Rep. Lucas wonders what’s more important…military security or reporting climate emissions


Oklahoma Congressman Frank Lucas is among some in the House who wonder if the Biden administration has gone too far in a proposed emissions rule, one that would require the Defense Department to report on the emissions from its military activities.

Lucas chairs the House Science, Space and Technology Committee and was joined by others on the committee in questioning the steps made by the Defense Department to adddress national security concerns posed by the administration’s green energy push.

Rep. Lucas says if the rule is enacted, it would require U.S. contractors to work with foreign entities to disclose their greenhouse gas emissions and set emission reduction targets, potentially having major implications for our national security and mission readiness.These concerns follow the committee’s memo detailing preliminary findings into its ongoing investigation of this controversial proposal.

“Multiple national security experts have raised concerns, informing the Committee that the disclosure of greenhouse gas emissions in this manner will pose a threat to national security.”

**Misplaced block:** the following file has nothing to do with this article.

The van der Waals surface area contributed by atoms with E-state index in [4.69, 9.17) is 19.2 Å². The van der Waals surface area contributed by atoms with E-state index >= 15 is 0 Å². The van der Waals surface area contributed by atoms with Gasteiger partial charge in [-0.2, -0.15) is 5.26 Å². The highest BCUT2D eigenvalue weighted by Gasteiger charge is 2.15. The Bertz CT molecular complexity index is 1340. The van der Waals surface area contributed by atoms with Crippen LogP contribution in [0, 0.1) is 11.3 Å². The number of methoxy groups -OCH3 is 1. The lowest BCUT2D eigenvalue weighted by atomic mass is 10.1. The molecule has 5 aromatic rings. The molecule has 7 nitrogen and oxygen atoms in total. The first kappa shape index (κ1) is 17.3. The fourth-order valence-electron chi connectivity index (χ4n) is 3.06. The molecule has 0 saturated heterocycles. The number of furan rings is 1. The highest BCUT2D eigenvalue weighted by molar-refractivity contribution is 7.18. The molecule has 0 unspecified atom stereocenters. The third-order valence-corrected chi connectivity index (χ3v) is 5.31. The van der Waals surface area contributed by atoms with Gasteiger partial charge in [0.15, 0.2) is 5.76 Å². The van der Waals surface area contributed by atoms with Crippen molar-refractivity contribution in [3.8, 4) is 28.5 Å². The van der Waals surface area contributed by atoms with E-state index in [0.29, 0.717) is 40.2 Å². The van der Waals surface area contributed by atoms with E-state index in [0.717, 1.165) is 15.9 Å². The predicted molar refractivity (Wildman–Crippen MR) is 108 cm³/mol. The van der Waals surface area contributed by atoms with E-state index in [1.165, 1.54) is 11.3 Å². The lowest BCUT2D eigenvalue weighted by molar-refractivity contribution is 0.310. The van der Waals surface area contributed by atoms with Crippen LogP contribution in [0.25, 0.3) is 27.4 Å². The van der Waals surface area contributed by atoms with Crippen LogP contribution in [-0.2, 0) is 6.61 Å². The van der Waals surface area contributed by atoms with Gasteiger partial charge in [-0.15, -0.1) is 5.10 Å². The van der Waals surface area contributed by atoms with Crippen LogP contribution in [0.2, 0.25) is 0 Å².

Lucas was joined by subcommittee leaders in addressing a letter to Dr. William LaPlante, Under Secretary of Defense for Acquisition and Sustainment for DoD. They pointed to the failure of the Defense Department and the administration in drafting the rule and raising national security issues.

“An investigation by this Committee found that DoD ignored national security concerns raised by industry experts and others about both the disclosure of greenhouse gas emissions and the setting of science-based reduction targets with a foreign company,” the Members said.

“Due to DoD’s failure, Congress was forced to step in and include language in the National Defense Authorization Act of 2024 postponing enforcement of this proposed rule through the end of 2024, and outright banning enforcement of this provision for nontraditional defense contractors.”

Additionally alarming to the Members, when DoD was recently pressed on these concerns at a briefing, they “failed to explicitly say if national security issues were raised during the drafting of this proposed rule. Instead, DoD made multiple references to the use of waivers to preclude most, if not all, manufacturers from complying with the rule if finalized.” This is highly troubling, as it challenges authorizing the rule at all. “If DoD believes waivers will be used often, and regularly, it only validates the national security concerns raised by experts and poses the question of why the rule was proposed in the first place.”

Lucas, Obernolte, and Miller request DoD address the committee’s concerns and share their strategy moving forward by no later than March 18, 2024.

Read the full letter to Dr. LaPlante here.